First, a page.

Maryland judge rescinds block against transgender military ban
A federal judge in Maryland cleared the way Thursday for the Pentagon to put in place a Trump administration policy banning most transgender individuals from serving in the military, a move advocates said left only one temporary block in place against the ban.
The ultimate fate of the transgender ban is still playing out in court, although Thursday’s decision saw the removal of a nationwide block that had prevented the policy from going into place on a temporary basis. The American Civil Liberties Union, which is fighting the ban, said in a statement following the Maryland ruling that “one additional block on the ban still exists from a different case.”
In January, the Supreme Court enabled the policy to go into effect while legal challenges proceeded in lower courts, but US District Judge George Russell had not lifted his court’s injunction on the ban, preventing the Pentagon from moving ahead.
That changed on Thursday, when Russell agreed with the Justice Department that in light of the Supreme Court’s ruling, the nationwide injunction should no longer stand.
The Justice Department said in response to Thursday’s move that it was “pleased this procedural hurdle has been cleared.”
“The Department of Defense will be able to implement personnel policies it determined necessary to best defend our nation as litigation continues,” said Justice Department spokesperson Kelly Laco.
Pentagon spokesperson Jessica Maxwell told CNN that existing policy from 2016 would remain in place until the department “issues further guidance, which will be forthcoming in the near future.”
ACLU attorney Joshua Block said in a statement that the decision was “deeply disappointing for our clients and for transgender service members across the nation.”
“We will continue to fight against this discriminatory policy and the Trump administration’s attacks on transgender people,” Block said.
Thursday’s move marked the latest step for the ban President Donald Trump sought to impose early in his presidency.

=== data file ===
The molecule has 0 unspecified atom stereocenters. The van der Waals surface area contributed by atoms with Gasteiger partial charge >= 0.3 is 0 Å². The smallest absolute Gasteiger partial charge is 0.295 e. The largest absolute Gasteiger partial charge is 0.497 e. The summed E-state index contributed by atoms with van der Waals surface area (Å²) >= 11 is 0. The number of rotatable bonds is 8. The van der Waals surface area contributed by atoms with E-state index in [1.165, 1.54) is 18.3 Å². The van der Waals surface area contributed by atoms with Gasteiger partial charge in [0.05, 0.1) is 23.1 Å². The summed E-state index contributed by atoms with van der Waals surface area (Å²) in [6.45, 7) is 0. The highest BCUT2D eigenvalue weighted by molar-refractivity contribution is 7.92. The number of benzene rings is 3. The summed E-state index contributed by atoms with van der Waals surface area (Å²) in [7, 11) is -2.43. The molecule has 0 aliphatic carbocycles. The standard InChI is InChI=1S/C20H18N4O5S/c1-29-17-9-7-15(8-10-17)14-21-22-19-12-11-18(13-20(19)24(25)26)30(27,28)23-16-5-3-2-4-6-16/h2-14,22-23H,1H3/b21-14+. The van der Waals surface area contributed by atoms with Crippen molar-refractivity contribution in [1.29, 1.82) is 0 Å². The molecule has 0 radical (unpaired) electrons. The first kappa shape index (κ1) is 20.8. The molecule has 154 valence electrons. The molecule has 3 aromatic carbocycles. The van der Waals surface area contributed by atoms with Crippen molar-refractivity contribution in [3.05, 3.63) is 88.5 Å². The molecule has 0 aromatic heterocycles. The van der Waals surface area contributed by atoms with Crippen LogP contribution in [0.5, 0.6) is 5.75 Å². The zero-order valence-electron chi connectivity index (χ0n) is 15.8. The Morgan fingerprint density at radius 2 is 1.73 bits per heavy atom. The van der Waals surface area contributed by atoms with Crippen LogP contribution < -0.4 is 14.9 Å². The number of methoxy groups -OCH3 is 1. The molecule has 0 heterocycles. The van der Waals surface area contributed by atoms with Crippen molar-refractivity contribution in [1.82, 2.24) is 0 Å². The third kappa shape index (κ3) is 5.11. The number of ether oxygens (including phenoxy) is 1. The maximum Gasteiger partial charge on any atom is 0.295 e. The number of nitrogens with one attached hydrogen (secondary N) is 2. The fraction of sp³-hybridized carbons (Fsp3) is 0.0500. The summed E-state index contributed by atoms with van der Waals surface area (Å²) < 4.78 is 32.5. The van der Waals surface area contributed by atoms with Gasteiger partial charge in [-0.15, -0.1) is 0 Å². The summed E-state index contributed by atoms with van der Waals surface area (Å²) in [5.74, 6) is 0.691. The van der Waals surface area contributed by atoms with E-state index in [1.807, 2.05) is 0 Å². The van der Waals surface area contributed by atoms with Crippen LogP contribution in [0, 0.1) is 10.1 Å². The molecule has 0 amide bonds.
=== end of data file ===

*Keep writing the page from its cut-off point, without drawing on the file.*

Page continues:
Trump tweeted in July 2017 that he would reinstate a ban on transgender individuals in the military, and the administration announced last March under then-Defense Secretary James Mattis that it would move ahead with a policy to bar most transgender people from military service.
Last fall, Russell issued an injunction blocking the ban from going forward as it faced significant legal challenges. The Supreme Court moved in January through an unsigned 5-4 order to allow the ban to go into effect. The justices took no stance on the overall legality of the ban but cleared the way for it to go into place as lower courts hear additional arguments, which are ongoing. In its January move, the Supreme Court ended two temporary injunctions against the policy, but the Maryland injunction stood until Thursday.
Additionally, the ACLU said a remaining temporary block on the ban came from a separate case, Doe v. Trump, where an appeals court wrote in early January that a nationwide injunction from a lower federal court in that case would end as well.
The group GLBTQ Legal Advocates and Defenders, a legal group in that case, said the injunction in Doe would “remain in place at least 21 days after the DC Circuit Court of Appeals releases its signed ruling in that case.”
Jennifer Levi, an attorney with GLAD, told CNN the preliminary injunction from a federal court in Doe would stand until after the higher court published its ruling at a time of its choosing. Levi further warned against “harm” the military would cause if it moved to impose the ban once all hurdles to putting it into place temporarily were removed.